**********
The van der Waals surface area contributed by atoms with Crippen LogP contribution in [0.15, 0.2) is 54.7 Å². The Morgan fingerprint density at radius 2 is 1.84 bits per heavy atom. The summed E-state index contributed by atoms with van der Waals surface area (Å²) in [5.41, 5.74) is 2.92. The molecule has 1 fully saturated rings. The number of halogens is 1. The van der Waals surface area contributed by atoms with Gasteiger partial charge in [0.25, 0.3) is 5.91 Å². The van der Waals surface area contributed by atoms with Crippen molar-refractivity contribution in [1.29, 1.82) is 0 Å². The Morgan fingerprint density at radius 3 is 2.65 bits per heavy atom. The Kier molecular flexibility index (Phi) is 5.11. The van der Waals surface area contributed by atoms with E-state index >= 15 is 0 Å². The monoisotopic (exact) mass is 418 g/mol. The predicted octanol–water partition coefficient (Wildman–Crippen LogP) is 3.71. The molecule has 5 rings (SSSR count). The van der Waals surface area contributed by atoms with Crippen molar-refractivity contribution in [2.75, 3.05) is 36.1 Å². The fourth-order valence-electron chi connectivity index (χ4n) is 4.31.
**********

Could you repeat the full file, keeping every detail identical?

The van der Waals surface area contributed by atoms with Crippen LogP contribution in [0.15, 0.2) is 54.7 Å². The Morgan fingerprint density at radius 2 is 1.84 bits per heavy atom. The summed E-state index contributed by atoms with van der Waals surface area (Å²) in [5.41, 5.74) is 2.92. The molecule has 1 fully saturated rings. The number of halogens is 1. The van der Waals surface area contributed by atoms with Gasteiger partial charge in [0.25, 0.3) is 5.91 Å². The van der Waals surface area contributed by atoms with Crippen molar-refractivity contribution in [1.29, 1.82) is 0 Å². The Morgan fingerprint density at radius 3 is 2.65 bits per heavy atom. The Kier molecular flexibility index (Phi) is 5.11. The van der Waals surface area contributed by atoms with E-state index >= 15 is 0 Å². The monoisotopic (exact) mass is 418 g/mol. The predicted octanol–water partition coefficient (Wildman–Crippen LogP) is 3.71. The molecule has 5 rings (SSSR count). The van der Waals surface area contributed by atoms with Crippen molar-refractivity contribution in [2.75, 3.05) is 36.1 Å². The fourth-order valence-electron chi connectivity index (χ4n) is 4.31.